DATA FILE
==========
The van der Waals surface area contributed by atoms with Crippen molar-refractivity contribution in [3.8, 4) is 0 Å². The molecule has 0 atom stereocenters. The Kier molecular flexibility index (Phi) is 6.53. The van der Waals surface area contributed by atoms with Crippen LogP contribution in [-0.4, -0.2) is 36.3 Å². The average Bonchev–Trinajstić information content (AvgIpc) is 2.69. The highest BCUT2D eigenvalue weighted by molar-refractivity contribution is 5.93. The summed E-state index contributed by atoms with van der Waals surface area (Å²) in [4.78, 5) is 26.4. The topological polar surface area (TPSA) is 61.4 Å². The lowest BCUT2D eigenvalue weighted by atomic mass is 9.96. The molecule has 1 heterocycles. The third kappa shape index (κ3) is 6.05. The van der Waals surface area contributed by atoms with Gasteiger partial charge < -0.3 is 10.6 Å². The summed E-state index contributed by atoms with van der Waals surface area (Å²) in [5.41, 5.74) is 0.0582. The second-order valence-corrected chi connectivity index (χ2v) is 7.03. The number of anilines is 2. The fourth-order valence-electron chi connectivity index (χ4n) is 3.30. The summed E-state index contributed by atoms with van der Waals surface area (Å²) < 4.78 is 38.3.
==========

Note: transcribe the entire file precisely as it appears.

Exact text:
The van der Waals surface area contributed by atoms with Crippen molar-refractivity contribution in [3.8, 4) is 0 Å². The molecule has 0 atom stereocenters. The Kier molecular flexibility index (Phi) is 6.53. The van der Waals surface area contributed by atoms with Crippen LogP contribution in [-0.4, -0.2) is 36.3 Å². The average Bonchev–Trinajstić information content (AvgIpc) is 2.69. The highest BCUT2D eigenvalue weighted by molar-refractivity contribution is 5.93. The summed E-state index contributed by atoms with van der Waals surface area (Å²) in [4.78, 5) is 26.4. The topological polar surface area (TPSA) is 61.4 Å². The lowest BCUT2D eigenvalue weighted by atomic mass is 9.96. The molecule has 1 heterocycles. The third kappa shape index (κ3) is 6.05. The van der Waals surface area contributed by atoms with Gasteiger partial charge < -0.3 is 10.6 Å². The summed E-state index contributed by atoms with van der Waals surface area (Å²) in [5.41, 5.74) is 0.0582. The second-order valence-corrected chi connectivity index (χ2v) is 7.03. The number of anilines is 2. The fourth-order valence-electron chi connectivity index (χ4n) is 3.30. The summed E-state index contributed by atoms with van der Waals surface area (Å²) < 4.78 is 38.3.